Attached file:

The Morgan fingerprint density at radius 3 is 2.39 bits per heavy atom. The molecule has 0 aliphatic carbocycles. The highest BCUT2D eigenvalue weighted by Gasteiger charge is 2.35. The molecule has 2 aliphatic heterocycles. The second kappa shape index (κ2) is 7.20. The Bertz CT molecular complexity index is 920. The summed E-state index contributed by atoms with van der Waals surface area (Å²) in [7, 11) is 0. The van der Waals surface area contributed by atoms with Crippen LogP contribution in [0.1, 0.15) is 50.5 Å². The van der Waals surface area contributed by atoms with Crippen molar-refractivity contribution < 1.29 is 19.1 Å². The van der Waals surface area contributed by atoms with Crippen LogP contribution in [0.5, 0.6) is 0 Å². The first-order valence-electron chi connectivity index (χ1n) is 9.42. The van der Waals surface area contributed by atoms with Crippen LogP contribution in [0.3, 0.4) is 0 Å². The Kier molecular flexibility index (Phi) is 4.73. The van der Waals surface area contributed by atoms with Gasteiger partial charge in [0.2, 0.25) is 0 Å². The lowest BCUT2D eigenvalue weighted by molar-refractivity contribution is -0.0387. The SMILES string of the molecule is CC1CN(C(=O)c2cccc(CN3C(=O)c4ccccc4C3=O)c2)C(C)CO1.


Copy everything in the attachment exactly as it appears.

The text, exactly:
The Morgan fingerprint density at radius 3 is 2.39 bits per heavy atom. The molecule has 0 aliphatic carbocycles. The highest BCUT2D eigenvalue weighted by Gasteiger charge is 2.35. The molecule has 2 aliphatic heterocycles. The second kappa shape index (κ2) is 7.20. The Bertz CT molecular complexity index is 920. The summed E-state index contributed by atoms with van der Waals surface area (Å²) in [7, 11) is 0. The van der Waals surface area contributed by atoms with Crippen LogP contribution in [0.1, 0.15) is 50.5 Å². The van der Waals surface area contributed by atoms with Crippen molar-refractivity contribution < 1.29 is 19.1 Å². The van der Waals surface area contributed by atoms with Crippen LogP contribution in [0.5, 0.6) is 0 Å². The first-order valence-electron chi connectivity index (χ1n) is 9.42. The van der Waals surface area contributed by atoms with Crippen LogP contribution in [0.3, 0.4) is 0 Å². The Kier molecular flexibility index (Phi) is 4.73. The van der Waals surface area contributed by atoms with Gasteiger partial charge in [0.2, 0.25) is 0 Å². The lowest BCUT2D eigenvalue weighted by molar-refractivity contribution is -0.0387. The SMILES string of the molecule is CC1CN(C(=O)c2cccc(CN3C(=O)c4ccccc4C3=O)c2)C(C)CO1.